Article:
Back in February, when performances were still virtual, King participated in a virtual live-streamed gala celebration of Liza Minnelli's 75th birthday, with such stage and screen glitterati as Joel Grey, Lily Tomlin, Chita Rivera, Ben Vereen, Lea Delaria, Nathan Lane, Mario Cantone, Andrea Martin, John Kander, Lorna Luft, Jonathan Groff, Michael Feinstein, Melissa Manchester, and Michele Lee. "I was the only person on that list that I didn't know!" quipped King. But if anyone had a right to be there, it was King. "I've known her since I was 11 and she has been my real-life Auntie Mame," King imparts.

A young Nicolas King with Tom Selleck  

After an initial backstage introduction when he was appearing on Broadway opposite Tom Selleck in "A Thousand Clowns" at the age of nine, King got to know Minnelli even better a couple of years later when his grandmother, Angela Bacari, a singer and vocal coach, began helping Minnelli with vocal problems. Bacari became Minnelli's longtime vocal coach and King was around for much of that time, soaking up Minnelli's encouragement and advice. "She did for me what Fred Ebb did for her," cites King, noting that Minnelli always came to him. "I never had to seek her out," explains King. "She offered to help me, directing my first cabaret show when I was 11." That help included asking King to serve as her opening act, which he did on and off for over a decade. "That was frightening," King admits, "because people came to see her. But I had more fun doing those shows, because she was such a cheerleader, clapping and cheering from the wings."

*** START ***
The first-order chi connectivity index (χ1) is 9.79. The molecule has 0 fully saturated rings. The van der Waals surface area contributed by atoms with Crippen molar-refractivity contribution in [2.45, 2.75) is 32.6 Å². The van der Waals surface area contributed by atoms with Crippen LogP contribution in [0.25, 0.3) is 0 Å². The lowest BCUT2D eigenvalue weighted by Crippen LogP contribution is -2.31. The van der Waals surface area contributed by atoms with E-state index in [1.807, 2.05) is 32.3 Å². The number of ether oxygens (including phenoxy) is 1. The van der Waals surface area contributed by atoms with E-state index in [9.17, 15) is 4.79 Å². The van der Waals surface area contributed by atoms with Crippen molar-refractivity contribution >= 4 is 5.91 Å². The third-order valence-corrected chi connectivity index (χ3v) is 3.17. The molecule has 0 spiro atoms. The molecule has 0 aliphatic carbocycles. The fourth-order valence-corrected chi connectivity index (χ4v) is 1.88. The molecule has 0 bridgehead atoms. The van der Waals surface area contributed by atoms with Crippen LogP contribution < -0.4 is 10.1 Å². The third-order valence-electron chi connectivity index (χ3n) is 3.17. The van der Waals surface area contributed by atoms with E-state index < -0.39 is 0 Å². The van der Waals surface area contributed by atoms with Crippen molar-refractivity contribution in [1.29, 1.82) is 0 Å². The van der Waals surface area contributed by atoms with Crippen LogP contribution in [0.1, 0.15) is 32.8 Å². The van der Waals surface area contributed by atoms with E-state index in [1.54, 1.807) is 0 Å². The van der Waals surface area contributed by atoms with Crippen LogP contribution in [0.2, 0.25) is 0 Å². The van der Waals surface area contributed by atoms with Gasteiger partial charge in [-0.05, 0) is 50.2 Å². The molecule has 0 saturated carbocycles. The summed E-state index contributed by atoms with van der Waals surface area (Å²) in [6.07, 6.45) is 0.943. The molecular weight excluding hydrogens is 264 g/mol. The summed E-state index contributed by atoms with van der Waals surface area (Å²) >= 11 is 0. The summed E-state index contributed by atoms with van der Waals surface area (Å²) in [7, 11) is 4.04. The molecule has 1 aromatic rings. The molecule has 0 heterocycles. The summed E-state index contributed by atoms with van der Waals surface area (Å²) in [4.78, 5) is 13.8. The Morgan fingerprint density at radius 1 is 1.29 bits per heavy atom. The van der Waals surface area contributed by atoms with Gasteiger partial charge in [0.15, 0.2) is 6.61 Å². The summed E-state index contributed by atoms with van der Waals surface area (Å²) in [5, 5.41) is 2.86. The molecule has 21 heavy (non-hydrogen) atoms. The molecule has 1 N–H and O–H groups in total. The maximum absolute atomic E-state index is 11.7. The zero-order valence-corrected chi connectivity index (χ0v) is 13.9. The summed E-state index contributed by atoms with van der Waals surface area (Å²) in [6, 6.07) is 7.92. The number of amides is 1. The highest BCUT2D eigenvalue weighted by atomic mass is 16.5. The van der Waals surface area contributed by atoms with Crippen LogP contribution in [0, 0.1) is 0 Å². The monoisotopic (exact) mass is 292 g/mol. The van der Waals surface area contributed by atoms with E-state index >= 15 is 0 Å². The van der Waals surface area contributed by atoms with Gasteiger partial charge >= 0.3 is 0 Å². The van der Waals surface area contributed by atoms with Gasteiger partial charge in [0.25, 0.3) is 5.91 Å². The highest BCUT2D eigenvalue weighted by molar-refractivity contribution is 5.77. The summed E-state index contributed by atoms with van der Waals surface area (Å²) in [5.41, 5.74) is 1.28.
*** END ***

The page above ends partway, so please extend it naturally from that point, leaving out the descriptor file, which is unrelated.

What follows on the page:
King is not the first or only performer to acknowledge Minnelli's willingness to help her fellow performers. "Kathy Najimy paid her the best tribute [at the 75th Birthday Celebration] when she said Liza was so generous, and that is how Liza should be thought of," asserts King. "People think of her as all sequins and jazz hands, but there is this generous side that most people don't know."

One example of that is the advice she's given King over the years. "She gave me such a gusto for wanting to get out there and do a good job and make a new fan," recalls King. "What she meant was you can't just walk in with your set list that you have under your belt. That's not enough. You can't go out there and rest on your laurels. You have to get out there and prove yourself. In my generation, there is a sense of entitlement, and Liza's advice was 'Stay curious, stay humble, never stop learning.' "

Nicolas King